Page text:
Little voices still have plenty to say despite din of the blockbuster
Hands up if you queued at your local multiplex last week to see a slice of overpriced and underwhelming Hollywood fluff. Hands up again if the film you watched was playing on not one, not two but three screens.
That’s the reality of the ’plex circuit these days. The studios call the shots and the exhibitors line up to swamp their cinemas with big (and not necessarily quality) movies. It’s getting harder to navigate a safe route through the rocky shoals of high-concept product. And with arthouse venues coming under increasing pressure to make a buck even the hardiest independent picture palace finds it hard to show what it wants. Instead the purity of the programme is often compromised by commercial interjections.
But when it comes to covering costs, purity doesn’t come into it. The balancing act is not in overwhelming the programme – giving audiences a little bit of fluff alongside what they really want.
So I was delighted to hear that two low-budget projects have been picking up gold at festivals near and far. Manchester-based Ian Vernon’s comedy drama Best Little Whorehouse in Rochdale scooped Best Feature at the London Independent Film Festival. Meanwhile Dan Hartley’s deeply personal familyorientated tale Lad: A Yorkshire Story has gone down a storm… in Texas. At the Houston WorldFest Hartley’s story of a Dales boy and his park ranger mentor nabbed awards for best film, best actor, best supporting actor and best cinematography. Not bad for a film none of the major distributors would touch.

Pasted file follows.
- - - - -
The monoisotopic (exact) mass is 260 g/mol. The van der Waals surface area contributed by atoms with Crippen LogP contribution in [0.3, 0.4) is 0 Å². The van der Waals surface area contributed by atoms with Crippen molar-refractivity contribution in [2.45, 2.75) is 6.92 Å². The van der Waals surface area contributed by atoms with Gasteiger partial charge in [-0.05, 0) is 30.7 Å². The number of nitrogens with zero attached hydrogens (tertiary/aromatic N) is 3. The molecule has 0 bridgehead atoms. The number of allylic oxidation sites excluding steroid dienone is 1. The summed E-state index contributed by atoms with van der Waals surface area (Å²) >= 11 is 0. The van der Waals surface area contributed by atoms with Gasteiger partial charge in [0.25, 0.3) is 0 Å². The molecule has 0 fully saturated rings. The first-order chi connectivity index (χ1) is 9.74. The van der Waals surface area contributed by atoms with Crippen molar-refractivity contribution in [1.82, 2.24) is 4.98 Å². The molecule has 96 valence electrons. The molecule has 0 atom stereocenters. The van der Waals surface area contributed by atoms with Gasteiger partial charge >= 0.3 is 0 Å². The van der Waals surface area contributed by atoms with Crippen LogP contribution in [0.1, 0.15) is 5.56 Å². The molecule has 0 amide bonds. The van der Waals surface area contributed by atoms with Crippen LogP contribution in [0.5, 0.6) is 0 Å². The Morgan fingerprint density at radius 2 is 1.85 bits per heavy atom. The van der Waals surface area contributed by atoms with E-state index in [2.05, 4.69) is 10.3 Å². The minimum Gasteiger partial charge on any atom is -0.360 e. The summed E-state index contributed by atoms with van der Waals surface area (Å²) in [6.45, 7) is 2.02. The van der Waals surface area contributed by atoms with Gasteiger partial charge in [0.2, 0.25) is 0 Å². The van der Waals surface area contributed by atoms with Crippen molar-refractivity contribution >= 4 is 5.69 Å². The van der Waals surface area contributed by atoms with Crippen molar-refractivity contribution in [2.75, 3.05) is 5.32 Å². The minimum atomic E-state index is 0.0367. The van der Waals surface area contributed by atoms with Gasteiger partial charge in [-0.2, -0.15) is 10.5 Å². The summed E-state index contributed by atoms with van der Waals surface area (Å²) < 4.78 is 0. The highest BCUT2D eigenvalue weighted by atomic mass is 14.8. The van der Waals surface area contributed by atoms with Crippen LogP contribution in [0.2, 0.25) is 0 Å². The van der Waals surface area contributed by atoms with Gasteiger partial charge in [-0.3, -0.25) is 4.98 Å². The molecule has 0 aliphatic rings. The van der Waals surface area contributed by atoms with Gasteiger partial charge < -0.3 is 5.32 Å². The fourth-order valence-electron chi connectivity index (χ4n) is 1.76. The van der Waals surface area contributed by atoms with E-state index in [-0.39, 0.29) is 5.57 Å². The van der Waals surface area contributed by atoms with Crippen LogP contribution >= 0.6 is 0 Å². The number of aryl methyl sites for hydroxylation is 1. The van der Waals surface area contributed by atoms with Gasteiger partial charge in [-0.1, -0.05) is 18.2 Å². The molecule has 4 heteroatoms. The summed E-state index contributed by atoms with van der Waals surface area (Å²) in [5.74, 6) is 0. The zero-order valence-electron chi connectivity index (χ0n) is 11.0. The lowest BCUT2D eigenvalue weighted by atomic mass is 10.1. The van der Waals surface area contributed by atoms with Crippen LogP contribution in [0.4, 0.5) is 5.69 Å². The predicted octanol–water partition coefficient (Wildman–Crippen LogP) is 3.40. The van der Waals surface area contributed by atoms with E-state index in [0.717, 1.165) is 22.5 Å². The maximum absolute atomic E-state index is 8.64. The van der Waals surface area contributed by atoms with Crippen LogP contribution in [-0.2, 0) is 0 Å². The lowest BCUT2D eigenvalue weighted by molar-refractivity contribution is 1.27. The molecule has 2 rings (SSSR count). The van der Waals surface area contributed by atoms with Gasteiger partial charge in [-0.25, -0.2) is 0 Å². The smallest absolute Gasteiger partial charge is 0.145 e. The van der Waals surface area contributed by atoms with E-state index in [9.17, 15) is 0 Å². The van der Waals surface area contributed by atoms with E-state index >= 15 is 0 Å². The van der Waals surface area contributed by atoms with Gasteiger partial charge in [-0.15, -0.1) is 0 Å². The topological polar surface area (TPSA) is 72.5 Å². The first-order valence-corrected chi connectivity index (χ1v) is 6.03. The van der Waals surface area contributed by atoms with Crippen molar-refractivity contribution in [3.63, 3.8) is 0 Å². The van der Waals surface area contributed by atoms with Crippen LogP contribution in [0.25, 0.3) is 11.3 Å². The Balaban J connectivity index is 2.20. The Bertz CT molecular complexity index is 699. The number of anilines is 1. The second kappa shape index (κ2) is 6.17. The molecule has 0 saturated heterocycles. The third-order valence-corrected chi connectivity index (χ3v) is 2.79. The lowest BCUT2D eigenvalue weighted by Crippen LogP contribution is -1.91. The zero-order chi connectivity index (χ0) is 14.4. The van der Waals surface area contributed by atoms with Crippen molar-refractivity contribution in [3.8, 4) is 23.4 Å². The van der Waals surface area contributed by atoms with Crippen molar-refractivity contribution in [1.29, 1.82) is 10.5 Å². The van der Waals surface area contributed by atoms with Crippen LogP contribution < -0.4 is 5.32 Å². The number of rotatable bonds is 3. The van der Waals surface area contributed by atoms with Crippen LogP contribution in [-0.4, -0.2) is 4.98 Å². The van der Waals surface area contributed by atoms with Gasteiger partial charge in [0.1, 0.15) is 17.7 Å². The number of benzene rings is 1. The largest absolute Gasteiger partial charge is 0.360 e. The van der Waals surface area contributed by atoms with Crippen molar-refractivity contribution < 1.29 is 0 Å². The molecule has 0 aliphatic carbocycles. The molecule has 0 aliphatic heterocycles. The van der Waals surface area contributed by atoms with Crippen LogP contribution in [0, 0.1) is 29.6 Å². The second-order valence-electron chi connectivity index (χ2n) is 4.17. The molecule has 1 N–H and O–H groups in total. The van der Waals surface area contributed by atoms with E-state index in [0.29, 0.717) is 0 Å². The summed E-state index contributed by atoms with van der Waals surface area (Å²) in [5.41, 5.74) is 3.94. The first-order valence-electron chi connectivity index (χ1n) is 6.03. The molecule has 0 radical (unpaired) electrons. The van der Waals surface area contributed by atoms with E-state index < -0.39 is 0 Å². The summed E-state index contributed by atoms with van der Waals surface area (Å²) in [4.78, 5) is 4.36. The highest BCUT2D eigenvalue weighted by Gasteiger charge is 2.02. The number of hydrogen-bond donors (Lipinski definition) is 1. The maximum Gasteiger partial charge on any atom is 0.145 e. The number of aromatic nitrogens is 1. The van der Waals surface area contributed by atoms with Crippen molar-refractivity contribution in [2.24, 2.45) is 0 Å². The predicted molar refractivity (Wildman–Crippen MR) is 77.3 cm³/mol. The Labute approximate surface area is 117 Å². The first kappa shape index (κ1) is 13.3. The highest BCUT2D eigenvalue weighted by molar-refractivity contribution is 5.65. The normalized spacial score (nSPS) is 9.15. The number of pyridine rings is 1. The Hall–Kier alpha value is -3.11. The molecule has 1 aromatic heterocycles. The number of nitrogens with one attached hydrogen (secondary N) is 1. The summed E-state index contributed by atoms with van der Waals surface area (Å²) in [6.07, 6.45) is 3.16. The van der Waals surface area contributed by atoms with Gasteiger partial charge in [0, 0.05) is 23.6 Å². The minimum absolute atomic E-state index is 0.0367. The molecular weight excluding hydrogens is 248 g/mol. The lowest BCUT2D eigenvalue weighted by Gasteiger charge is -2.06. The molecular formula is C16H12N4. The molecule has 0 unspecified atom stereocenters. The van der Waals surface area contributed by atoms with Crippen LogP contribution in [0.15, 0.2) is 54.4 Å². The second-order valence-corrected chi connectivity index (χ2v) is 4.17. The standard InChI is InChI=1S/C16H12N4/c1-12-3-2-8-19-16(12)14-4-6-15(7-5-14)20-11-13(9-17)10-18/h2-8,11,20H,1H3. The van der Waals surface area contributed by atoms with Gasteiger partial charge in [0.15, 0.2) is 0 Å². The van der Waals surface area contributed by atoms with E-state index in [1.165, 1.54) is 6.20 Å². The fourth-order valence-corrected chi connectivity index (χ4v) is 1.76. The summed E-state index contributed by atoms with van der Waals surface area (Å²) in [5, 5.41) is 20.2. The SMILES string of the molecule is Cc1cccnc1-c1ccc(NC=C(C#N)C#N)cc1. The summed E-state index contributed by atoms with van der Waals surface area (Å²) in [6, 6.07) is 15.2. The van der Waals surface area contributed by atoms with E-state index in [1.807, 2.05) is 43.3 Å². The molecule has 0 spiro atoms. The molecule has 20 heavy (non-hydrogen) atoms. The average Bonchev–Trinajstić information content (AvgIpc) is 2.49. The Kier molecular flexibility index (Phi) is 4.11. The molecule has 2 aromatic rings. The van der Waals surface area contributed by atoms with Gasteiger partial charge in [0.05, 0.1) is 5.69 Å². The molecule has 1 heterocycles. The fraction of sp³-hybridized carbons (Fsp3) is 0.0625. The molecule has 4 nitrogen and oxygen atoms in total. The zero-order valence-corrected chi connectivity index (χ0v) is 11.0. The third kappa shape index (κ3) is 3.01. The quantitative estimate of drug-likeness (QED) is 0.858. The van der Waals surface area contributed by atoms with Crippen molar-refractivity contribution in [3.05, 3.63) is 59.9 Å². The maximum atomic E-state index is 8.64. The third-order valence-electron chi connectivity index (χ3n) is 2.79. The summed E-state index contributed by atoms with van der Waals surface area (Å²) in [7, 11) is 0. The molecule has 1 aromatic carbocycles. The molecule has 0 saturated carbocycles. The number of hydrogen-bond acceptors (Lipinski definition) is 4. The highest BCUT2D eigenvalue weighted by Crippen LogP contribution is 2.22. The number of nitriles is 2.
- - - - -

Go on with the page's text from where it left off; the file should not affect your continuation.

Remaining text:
So many emerging filmmakers have to box clever these days. Vernon’s film has been on the festival circuit for a while as he divides his time between the Pennines and Los Angeles. He’s battled to get it seen and the glory sits on his mantelpiece for all to see.
Hartley is just beginning the same journey. Yet it’s the same battle he will fight, the same rewards he will pursue. Gongs and glory don’t pay the bills but both Vernon and Hartley will agree that approbation counts for a lot. And if it means travelling to the Deep South to get it, so be it.
Empty blockbusters act like a mesmeric magnet to so many people. Bamboozled by merchandising, TV ad campaigns, online marketing and friendly film magazines with a vested interest in selling copies, they feel almost honour-bound to see the latest piece of over-hyped tat.
The trick is to seek out the stuff that makes the grade despite budgetary limitations. The films with spirit and a will to overcome the challenges of intransigence and indifference. Films that touch the heart or the funny bone – films that mean something.
Vernon’s latest, a post D-Day drama called The War I Knew, is close to completion. As for Hartley, he’s surfing the wave of appreciation for a little film that dared to think big.
Good luck to both of them, say I.